Cleopatra ★★½

Slight upgrade for camp reasons. You could call it the Married... with Children of historical epics, but that makes it sound more fun than it is -- or rather, more fun than virtually any film could be at 248 minutes (the longest Best Picture nominee of all, though often screened in shorter versions).. Richard Burton, Rex Harrison and (the admittedly gorgeous, and well-costumed) Elizabeth Taylor ham it up like mad and exchange trashy little barbs courtesy of Joseph L. Mankiewicz, who also does a reasonably good job of splashing the Cinemascope frame with enough Griffith-like indulgence that it least makes some degree of sense that the film nearly sent 20th Century Fox into financial ruin. It's all opulence as an end to itself, spectacle as world history and empty philosophy, but its eye-popping excesses in the first half, before it distracts itself with the Antony plot and mires us in endless battle scenes, along with the Hays-defying sexuality, at least make it more entertaining than the balance of gargantuan Hollywood historical epics, though its lack of seriousness and its intense star-fucking are likely the very things that doomed it.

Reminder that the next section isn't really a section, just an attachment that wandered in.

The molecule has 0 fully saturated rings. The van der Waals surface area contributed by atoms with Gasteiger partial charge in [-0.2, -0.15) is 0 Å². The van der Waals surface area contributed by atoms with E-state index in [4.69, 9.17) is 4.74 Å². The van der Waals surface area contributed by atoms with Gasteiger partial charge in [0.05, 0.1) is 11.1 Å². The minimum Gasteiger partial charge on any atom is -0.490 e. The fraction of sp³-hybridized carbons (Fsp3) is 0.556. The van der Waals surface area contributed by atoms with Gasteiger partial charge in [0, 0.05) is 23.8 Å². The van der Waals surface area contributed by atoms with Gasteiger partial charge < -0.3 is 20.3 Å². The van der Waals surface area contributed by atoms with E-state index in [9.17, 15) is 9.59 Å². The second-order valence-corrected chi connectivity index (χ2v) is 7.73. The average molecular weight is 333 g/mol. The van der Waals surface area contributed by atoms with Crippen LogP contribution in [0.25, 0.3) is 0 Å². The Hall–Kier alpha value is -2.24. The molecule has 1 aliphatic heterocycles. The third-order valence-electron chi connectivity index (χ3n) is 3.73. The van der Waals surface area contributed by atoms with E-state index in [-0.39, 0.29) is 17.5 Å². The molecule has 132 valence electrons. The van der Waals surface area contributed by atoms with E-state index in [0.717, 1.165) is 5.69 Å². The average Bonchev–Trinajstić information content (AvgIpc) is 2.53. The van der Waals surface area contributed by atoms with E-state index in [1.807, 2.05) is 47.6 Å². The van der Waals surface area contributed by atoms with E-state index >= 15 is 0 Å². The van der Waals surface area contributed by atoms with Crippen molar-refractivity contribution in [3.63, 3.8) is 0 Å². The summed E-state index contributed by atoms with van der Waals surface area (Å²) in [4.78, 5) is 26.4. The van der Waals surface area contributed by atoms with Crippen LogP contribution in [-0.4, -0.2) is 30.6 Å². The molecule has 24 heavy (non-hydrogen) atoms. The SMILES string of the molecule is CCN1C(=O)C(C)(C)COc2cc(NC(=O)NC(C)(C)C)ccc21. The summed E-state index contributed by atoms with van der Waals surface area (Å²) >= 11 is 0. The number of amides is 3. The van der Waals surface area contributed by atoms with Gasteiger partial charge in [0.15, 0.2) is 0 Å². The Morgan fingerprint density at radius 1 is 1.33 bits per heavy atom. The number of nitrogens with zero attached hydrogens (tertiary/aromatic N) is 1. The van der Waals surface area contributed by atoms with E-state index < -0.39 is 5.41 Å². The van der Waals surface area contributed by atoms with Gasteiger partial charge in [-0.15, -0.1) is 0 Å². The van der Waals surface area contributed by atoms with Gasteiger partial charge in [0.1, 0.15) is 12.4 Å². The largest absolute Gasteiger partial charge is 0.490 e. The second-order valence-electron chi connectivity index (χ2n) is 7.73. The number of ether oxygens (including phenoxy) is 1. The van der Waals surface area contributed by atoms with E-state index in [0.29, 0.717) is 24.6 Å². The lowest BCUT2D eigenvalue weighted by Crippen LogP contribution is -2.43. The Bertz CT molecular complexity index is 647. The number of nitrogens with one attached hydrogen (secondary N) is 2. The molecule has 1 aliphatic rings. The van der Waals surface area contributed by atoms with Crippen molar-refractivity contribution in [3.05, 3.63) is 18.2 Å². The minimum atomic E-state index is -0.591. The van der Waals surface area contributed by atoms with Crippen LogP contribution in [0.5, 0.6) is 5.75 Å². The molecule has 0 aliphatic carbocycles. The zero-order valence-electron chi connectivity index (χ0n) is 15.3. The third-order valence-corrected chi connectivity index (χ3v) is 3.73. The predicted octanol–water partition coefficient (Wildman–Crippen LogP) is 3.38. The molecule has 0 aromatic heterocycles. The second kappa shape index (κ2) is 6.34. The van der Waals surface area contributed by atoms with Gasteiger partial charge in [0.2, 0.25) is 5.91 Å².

Ben-Hur stands out because of all the burping and the one terrific action scene, Spartacus because of its liberalism and violence, and Cleopatra because of all the damn bitching! All of Caesar and Cleopatra's early scenes together are just a parade of suggestive insults ("I've rubbed you the wrong way" / "I'm not sure I want to be rubbed by you at all"); and the confrontation with a sulking Mark Antony in Egypt late in the film features him all but sarcastically comparing himself to action heroes of the modern screen. See it for the comedy, and for the ridiculously sexy Taylor luxuriating in the magic of pure ego.